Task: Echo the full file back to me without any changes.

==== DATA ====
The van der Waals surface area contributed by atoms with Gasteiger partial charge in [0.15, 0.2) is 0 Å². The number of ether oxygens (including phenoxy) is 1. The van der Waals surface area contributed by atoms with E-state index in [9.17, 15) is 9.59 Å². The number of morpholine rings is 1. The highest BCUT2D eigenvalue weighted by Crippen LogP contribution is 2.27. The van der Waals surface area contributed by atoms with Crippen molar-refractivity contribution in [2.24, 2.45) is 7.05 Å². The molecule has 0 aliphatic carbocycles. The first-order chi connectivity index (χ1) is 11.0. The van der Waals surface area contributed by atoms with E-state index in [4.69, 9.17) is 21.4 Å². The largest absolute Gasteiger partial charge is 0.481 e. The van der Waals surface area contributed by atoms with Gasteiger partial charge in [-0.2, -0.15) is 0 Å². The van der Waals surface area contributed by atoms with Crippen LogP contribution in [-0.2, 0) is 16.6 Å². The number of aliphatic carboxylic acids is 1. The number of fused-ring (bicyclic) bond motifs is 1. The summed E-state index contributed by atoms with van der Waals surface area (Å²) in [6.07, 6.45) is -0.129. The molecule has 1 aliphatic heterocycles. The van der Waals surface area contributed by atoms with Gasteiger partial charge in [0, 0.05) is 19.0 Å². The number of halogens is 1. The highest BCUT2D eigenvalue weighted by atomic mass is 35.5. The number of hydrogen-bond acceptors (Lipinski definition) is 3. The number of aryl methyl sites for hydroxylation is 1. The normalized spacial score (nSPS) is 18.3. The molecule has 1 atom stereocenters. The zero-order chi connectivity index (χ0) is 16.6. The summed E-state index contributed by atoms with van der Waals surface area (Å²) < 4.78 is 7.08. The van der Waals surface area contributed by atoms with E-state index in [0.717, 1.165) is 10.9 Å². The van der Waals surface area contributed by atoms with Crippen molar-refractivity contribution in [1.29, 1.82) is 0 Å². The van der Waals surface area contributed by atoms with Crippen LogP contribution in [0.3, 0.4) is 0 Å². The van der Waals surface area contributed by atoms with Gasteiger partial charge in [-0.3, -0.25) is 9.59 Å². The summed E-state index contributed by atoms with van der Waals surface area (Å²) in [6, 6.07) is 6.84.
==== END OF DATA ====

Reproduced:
The van der Waals surface area contributed by atoms with Gasteiger partial charge in [0.15, 0.2) is 0 Å². The number of ether oxygens (including phenoxy) is 1. The van der Waals surface area contributed by atoms with E-state index in [9.17, 15) is 9.59 Å². The number of morpholine rings is 1. The highest BCUT2D eigenvalue weighted by Crippen LogP contribution is 2.27. The van der Waals surface area contributed by atoms with Crippen molar-refractivity contribution in [2.24, 2.45) is 7.05 Å². The molecule has 0 aliphatic carbocycles. The first-order chi connectivity index (χ1) is 11.0. The van der Waals surface area contributed by atoms with E-state index in [4.69, 9.17) is 21.4 Å². The largest absolute Gasteiger partial charge is 0.481 e. The van der Waals surface area contributed by atoms with Gasteiger partial charge in [-0.2, -0.15) is 0 Å². The van der Waals surface area contributed by atoms with Crippen LogP contribution in [-0.2, 0) is 16.6 Å². The number of aliphatic carboxylic acids is 1. The number of fused-ring (bicyclic) bond motifs is 1. The summed E-state index contributed by atoms with van der Waals surface area (Å²) in [6.07, 6.45) is -0.129. The molecule has 1 aliphatic heterocycles. The van der Waals surface area contributed by atoms with Gasteiger partial charge in [0, 0.05) is 19.0 Å². The number of halogens is 1. The highest BCUT2D eigenvalue weighted by atomic mass is 35.5. The number of hydrogen-bond acceptors (Lipinski definition) is 3. The number of aryl methyl sites for hydroxylation is 1. The normalized spacial score (nSPS) is 18.3. The molecule has 1 atom stereocenters. The zero-order chi connectivity index (χ0) is 16.6. The summed E-state index contributed by atoms with van der Waals surface area (Å²) < 4.78 is 7.08. The van der Waals surface area contributed by atoms with E-state index in [0.717, 1.165) is 10.9 Å². The van der Waals surface area contributed by atoms with Crippen molar-refractivity contribution in [1.29, 1.82) is 0 Å². The van der Waals surface area contributed by atoms with Crippen LogP contribution in [0.3, 0.4) is 0 Å². The van der Waals surface area contributed by atoms with Gasteiger partial charge in [-0.3, -0.25) is 9.59 Å². The summed E-state index contributed by atoms with van der Waals surface area (Å²) in [6, 6.07) is 6.84.